(Critical Survey of Contemporary Fiction)

In January, 1933, Marie-Santana Pereira returns to Tivolem, Goa, which she last saw as a child twenty-three years before. Her parents, with whom she lived, died in another Portuguese colony, Mozambique, eight years before, and her family business in Mozambique has folded. Marie-Santana hopes that her grandmother, Angelinh’ Granny, with whom she plans to live, is in good health.

Marie-Santana has not announced her return. She did not write her grandmother because in Mozambique her business partner cheated her out of her fortune. Marie-Santana assumed that Angelinh’ Granny, whose eyes are weak, would take a letter explaining such things to a neighbor to be read, thus making the family the subject of embarrassing gossip in Tivolem. Angelinh’ Granny’s mind is not weak, however, and she soon intuits what happened to Marie-Santana’s business in Mozambique, asking her, “What happened to your inheritance? The man who stole it, you trusted him. Were you in love with him?” The man was Marie-Santana’s business partner. Angelinh’ Granny also drops many hints that Marie-Santana should interest herself in a man, in particular Simon Fernandes, a nice, shy neighbor who plays the violin and who, like Marie-Santana, has recently returned to Tivolem after a long absence.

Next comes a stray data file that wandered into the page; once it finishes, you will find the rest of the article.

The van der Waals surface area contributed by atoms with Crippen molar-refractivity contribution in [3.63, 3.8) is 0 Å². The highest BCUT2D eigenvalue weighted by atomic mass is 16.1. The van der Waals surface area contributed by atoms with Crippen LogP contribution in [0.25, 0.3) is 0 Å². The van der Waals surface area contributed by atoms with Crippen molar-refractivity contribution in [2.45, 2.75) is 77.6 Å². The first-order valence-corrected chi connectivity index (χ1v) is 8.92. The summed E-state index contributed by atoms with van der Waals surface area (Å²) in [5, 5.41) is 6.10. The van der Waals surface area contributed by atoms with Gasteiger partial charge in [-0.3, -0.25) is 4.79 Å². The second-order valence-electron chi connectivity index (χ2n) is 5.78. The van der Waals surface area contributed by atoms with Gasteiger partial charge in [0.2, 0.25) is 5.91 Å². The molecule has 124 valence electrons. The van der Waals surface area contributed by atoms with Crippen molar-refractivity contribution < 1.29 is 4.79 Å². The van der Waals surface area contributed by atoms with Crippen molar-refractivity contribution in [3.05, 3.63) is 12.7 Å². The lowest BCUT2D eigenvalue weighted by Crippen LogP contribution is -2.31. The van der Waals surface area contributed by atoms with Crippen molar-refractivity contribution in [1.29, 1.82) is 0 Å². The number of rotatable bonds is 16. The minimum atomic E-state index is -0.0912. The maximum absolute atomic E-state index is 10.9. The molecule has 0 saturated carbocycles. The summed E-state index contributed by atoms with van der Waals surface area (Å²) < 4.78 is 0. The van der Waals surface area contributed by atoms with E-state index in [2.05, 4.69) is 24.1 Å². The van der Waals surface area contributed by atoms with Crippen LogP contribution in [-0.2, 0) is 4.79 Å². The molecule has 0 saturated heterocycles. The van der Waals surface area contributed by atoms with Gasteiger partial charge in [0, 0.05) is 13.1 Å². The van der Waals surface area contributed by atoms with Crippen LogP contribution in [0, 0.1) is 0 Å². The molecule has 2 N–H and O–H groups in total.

While other inhabitants of Tivolem talk about the far-off political events such as looming war in Europe and the Indian independence movement that will soon change their lives, Marie-Santana overcomes her reluctance to love again, fends off an unwanted suitor, and agrees to marry Simon in what promises to be a happy union.

TIVOLEM is an enchanting portrait of a rich, lost culture.